Capito, Senate Minority Leader Mitch McConnell (R-Ky.) and virtually all other Senate Republicans have warned that they won’t touch the 2017 tax overhaul, drawing fresh criticisms from Democrats that the GOP is unwilling to compromise.

“The Republicans are saying those megacorporations that use roads and bridges and transportation systems every single day as part of their efforts to generate revenue . . . shouldn’t have to pay a penny, and their employees, middle-income workers, should have to bear the burden,” Sen. Ron Wyden (D-Ore.), chairman of the Finance Committee, said Wednesday.

From there, potential revenue options get more obscure. Crapo, the ranking Republican on the Finance Committee, said other potential ways to pay for an infrastructure package include public-private partnerships and government bonds. He also expressed some optimism that the White House could embrace some user fees, if not a gas tax increase.

As Biden engages in high-profile meetings with Republicans, lawmakers are working on advancing at least some infrastructure provisions through existing routes, such as legislation that reauthorizes the nation’s surface transportation programs. But even that — traditionally among the most bipartisan of endeavors on Capitol Hill — has seen signs of trouble.

In the Senate, Capito and Sen. Thomas R. Carper (D-Del.), chairman of the Environment and Public Works Committee, have struggled in their negotiations for a surface transportation bill, particularly on climate issues, according to people familiar with the discussions.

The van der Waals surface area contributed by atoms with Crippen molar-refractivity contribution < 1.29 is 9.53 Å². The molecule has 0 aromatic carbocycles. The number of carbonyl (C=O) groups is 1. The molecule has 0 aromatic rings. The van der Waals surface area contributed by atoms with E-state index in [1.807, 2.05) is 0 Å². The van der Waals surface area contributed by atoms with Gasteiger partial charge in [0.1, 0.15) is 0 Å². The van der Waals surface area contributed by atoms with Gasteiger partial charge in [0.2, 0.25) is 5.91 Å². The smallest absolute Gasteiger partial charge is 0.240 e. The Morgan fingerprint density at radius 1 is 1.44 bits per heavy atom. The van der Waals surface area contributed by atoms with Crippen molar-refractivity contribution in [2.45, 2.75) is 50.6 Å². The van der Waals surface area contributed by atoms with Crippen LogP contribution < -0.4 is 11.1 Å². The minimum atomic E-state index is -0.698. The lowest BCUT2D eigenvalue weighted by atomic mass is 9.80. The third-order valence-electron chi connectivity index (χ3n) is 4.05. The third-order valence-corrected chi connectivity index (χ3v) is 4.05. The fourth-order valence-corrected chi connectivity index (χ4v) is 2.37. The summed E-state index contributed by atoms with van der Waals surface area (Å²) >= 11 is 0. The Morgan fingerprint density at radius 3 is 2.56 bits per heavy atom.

Republicans have declined to embrace some climate priorities advocated by Democrats that they had accepted last year when the GOP held the majority, including incentives to reduce emissions, according to one of the officials, who spoke on the condition of anonymity to disclose ongoing private negotiations.

“We’ve got some sticking points, no doubt about it,” Capito said Wednesday. She called that transportation bill the “anchor” of any broader infrastructure effort between the White House and Congress.

In his own private meeting with the president earlier this week, Carper had emphasized to Biden that any transportation legislation needs to address climate change, including in his discussions with Capito.